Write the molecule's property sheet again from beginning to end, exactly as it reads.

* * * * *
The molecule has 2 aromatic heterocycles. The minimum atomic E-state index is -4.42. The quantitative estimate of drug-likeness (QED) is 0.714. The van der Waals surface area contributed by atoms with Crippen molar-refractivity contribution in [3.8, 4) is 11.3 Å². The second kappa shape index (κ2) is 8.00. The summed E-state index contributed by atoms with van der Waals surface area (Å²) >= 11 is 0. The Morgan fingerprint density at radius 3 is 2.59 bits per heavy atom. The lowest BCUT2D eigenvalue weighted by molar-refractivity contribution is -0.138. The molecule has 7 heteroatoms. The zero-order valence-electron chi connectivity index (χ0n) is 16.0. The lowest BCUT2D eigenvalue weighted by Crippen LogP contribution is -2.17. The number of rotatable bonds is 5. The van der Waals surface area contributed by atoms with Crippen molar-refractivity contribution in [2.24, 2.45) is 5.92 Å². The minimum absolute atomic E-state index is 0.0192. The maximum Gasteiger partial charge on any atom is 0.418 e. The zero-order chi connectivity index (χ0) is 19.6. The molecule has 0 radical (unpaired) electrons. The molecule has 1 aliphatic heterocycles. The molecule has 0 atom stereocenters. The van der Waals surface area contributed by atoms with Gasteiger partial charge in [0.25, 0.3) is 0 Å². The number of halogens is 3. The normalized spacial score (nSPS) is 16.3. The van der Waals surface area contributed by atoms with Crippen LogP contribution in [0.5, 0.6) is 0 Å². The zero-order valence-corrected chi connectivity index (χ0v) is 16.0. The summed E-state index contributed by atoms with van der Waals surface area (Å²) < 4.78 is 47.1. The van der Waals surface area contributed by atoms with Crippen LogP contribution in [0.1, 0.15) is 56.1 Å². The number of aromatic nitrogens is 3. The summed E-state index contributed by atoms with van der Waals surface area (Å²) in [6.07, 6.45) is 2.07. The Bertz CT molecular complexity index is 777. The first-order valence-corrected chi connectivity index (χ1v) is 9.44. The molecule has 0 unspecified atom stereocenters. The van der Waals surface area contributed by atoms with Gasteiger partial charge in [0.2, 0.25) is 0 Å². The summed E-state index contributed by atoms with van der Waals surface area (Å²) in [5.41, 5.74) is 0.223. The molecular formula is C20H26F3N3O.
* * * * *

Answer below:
The molecule has 2 aromatic heterocycles. The minimum atomic E-state index is -4.42. The quantitative estimate of drug-likeness (QED) is 0.714. The van der Waals surface area contributed by atoms with Crippen molar-refractivity contribution in [3.8, 4) is 11.3 Å². The second kappa shape index (κ2) is 8.00. The summed E-state index contributed by atoms with van der Waals surface area (Å²) >= 11 is 0. The Morgan fingerprint density at radius 3 is 2.59 bits per heavy atom. The lowest BCUT2D eigenvalue weighted by molar-refractivity contribution is -0.138. The molecule has 7 heteroatoms. The zero-order valence-electron chi connectivity index (χ0n) is 16.0. The lowest BCUT2D eigenvalue weighted by Crippen LogP contribution is -2.17. The number of rotatable bonds is 5. The van der Waals surface area contributed by atoms with Crippen molar-refractivity contribution in [2.24, 2.45) is 5.92 Å². The minimum absolute atomic E-state index is 0.0192. The maximum Gasteiger partial charge on any atom is 0.418 e. The zero-order chi connectivity index (χ0) is 19.6. The molecule has 0 radical (unpaired) electrons. The molecule has 1 aliphatic heterocycles. The molecule has 0 atom stereocenters. The van der Waals surface area contributed by atoms with Gasteiger partial charge in [0.25, 0.3) is 0 Å². The number of halogens is 3. The normalized spacial score (nSPS) is 16.3. The van der Waals surface area contributed by atoms with Crippen LogP contribution in [0.5, 0.6) is 0 Å². The zero-order valence-corrected chi connectivity index (χ0v) is 16.0. The summed E-state index contributed by atoms with van der Waals surface area (Å²) < 4.78 is 47.1. The van der Waals surface area contributed by atoms with Crippen LogP contribution in [0.1, 0.15) is 56.1 Å². The number of aromatic nitrogens is 3. The summed E-state index contributed by atoms with van der Waals surface area (Å²) in [6.07, 6.45) is 2.07. The Bertz CT molecular complexity index is 777. The first-order valence-corrected chi connectivity index (χ1v) is 9.44. The molecule has 0 unspecified atom stereocenters. The van der Waals surface area contributed by atoms with Gasteiger partial charge in [0.2, 0.25) is 0 Å². The summed E-state index contributed by atoms with van der Waals surface area (Å²) in [5.41, 5.74) is 0.223. The molecular formula is C20H26F3N3O.